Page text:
Securitech works closely with fire and life-safety official to ensure that all products respect code requirements while providing the desired level of protection against forced entry and vandalism. Securitech products exceed UL and have earned the hard-to-achieve ""SB Tested" label; field-tested in the South Bronx to withstand the toughest levels of abuse.

Control Trim: Electric release in the trim … not the strike. This field-proven method provides maximum durability with easy installation and system integration. Key override provides entry in the event of power failure, and an optional key usage switch indicates the cylinder has been used in place of the access control system.

Control Trim & Signal Locks are available for use with a wide variety of door locks to meet virtually any locking need.

GG Trim: This durable and vandal resistant trim works for many applications. The attractive GG trim is available in most common plated finishes.

GG Exterior Trim Features include:

  • Narrow design with many finish choices
  • Works with mortise cylinders
  • Cylinder held in place at two points
  • Independent coil lever spring prevents lever from sagging
  • LeverEx2TM slip clutch lever handle
  • Internal handle stop prevents rotation of lever beyond 70o
  • ADA compliant lever handle
  • Thru-bolted design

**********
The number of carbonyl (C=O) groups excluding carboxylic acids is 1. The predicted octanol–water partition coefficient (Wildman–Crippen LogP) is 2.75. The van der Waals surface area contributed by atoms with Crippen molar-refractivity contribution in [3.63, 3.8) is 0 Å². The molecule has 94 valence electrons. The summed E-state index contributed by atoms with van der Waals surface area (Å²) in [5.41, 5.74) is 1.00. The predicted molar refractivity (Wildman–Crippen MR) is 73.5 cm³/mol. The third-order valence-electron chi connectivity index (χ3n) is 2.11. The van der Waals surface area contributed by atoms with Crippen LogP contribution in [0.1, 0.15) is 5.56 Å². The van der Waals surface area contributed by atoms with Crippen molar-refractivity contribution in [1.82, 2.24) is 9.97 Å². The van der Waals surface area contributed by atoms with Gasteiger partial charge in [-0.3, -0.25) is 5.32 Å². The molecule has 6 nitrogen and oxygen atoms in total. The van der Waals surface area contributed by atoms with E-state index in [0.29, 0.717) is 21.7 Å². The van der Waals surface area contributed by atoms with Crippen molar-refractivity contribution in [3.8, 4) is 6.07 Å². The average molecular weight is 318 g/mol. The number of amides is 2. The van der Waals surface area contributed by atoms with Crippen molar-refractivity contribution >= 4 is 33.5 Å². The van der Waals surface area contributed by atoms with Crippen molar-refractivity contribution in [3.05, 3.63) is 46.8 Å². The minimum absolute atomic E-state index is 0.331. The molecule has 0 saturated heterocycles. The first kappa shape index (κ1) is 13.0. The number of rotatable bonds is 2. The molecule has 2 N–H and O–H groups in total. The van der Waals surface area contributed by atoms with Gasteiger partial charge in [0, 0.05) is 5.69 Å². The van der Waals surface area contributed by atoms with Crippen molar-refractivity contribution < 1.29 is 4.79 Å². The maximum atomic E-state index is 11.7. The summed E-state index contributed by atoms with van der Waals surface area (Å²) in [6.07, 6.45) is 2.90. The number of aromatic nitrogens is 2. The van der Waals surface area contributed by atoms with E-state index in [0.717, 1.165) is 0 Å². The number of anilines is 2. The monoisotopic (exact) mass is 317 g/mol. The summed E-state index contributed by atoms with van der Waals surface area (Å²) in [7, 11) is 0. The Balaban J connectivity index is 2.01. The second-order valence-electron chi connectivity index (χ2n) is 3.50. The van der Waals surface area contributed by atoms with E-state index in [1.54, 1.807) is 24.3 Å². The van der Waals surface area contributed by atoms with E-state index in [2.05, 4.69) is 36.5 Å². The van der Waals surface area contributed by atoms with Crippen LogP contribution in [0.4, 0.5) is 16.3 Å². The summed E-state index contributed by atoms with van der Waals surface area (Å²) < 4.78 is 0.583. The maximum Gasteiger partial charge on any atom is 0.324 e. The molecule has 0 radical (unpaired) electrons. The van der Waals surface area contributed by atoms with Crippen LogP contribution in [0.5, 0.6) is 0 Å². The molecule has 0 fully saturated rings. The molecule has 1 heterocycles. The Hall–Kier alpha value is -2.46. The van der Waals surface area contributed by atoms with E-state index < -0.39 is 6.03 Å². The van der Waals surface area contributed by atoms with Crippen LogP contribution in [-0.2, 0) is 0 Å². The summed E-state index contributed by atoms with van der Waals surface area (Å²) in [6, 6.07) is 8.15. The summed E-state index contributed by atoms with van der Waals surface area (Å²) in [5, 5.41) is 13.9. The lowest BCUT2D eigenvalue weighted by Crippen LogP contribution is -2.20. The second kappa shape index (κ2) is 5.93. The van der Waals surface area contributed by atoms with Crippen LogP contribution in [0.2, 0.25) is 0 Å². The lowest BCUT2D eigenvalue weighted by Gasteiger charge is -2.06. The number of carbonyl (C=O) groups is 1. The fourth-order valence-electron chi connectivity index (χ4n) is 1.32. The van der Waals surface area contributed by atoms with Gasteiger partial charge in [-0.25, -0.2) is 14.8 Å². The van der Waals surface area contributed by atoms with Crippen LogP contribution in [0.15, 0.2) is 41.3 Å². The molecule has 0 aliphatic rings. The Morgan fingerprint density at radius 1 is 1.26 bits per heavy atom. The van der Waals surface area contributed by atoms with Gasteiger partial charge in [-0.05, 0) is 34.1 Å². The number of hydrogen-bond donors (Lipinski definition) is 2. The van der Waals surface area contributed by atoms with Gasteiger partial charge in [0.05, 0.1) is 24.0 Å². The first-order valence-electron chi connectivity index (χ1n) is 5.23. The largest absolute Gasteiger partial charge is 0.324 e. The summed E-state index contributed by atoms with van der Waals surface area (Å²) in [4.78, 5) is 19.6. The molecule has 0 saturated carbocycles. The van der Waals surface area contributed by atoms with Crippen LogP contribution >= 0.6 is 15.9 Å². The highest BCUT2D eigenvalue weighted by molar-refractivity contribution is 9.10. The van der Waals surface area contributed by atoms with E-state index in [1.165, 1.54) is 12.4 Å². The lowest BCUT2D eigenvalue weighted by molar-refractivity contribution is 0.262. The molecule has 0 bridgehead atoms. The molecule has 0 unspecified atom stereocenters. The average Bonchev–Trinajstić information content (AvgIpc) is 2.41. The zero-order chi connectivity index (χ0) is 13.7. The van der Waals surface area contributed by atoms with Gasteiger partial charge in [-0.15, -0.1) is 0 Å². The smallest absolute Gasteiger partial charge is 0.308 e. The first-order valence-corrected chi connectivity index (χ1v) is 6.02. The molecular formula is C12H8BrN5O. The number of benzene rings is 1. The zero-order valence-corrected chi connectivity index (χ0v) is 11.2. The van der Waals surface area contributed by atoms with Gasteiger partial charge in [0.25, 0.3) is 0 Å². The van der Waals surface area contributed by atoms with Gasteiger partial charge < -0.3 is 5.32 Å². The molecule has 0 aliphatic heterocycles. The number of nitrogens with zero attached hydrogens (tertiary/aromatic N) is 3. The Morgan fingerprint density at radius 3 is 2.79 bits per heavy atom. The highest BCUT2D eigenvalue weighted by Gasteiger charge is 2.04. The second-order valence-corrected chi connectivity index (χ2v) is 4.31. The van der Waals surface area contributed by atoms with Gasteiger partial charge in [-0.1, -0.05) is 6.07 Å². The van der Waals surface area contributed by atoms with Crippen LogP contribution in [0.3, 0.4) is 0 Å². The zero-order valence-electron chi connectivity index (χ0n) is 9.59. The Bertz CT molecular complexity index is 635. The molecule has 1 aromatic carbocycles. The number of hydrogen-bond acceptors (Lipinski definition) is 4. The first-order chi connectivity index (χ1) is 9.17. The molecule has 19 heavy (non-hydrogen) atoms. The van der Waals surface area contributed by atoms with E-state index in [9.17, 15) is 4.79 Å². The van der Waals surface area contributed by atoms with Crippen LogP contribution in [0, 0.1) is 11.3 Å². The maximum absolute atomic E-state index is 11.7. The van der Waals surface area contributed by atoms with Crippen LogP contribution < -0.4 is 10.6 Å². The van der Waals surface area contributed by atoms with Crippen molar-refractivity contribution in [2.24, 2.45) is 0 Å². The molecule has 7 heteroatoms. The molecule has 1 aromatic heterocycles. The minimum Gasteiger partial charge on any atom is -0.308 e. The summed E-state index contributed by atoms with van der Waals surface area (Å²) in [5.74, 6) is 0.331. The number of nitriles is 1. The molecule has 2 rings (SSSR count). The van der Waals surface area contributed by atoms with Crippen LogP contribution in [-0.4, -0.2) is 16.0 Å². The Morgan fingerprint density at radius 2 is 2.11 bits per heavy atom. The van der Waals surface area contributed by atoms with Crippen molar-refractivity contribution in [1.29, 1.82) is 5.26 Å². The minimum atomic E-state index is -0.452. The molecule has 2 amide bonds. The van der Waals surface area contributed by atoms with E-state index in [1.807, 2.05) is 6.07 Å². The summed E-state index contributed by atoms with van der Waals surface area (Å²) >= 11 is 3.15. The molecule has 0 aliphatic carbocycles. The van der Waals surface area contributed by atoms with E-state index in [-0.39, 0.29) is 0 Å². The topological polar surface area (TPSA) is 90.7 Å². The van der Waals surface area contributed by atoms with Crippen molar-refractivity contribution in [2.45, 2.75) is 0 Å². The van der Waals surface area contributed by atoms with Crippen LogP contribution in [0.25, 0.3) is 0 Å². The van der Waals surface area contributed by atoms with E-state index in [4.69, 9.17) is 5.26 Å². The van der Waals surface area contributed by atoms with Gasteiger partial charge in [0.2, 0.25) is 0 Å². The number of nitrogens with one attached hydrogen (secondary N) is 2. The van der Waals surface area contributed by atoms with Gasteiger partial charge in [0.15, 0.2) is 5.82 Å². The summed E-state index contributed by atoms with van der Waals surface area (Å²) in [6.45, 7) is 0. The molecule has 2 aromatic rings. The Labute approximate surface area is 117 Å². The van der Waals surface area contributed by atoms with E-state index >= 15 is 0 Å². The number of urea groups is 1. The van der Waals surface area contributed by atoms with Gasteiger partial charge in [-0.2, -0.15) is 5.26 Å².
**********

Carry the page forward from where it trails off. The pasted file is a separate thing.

• GG Interior Trim Features
  • Attractive architectural design
  • Built-in lever movement restrictor
  • ADA compliant lever handle
  • Optional request-to-exit available

Slip-Clutch Lever: The GG style exterior trims include Securitech’s LeverExTM slip-clutch apparatus inside each trim exterior lever handle. If the handle is forced while in locked mode, it breaks away without unlocking the door and the lock and lever are not damaged.

Resetting the lever is easy and does not require any tools or replacement parts. If the lever is forced downward, simply pick it back up. It will “lock” back into the correct position.

When required, custom mounting plates are available for use with different manufacturers’ exit devices. Cylinders are held in place at two points, not one point as in ordinary locks and trim. It is used on the GG trims.

For more information, contact your local locksmith distributor or Securitech, 54-60 46th St., Maspeth, NY 11378. Telephone: 800-622-5625. Web Site:

Securitron CEPT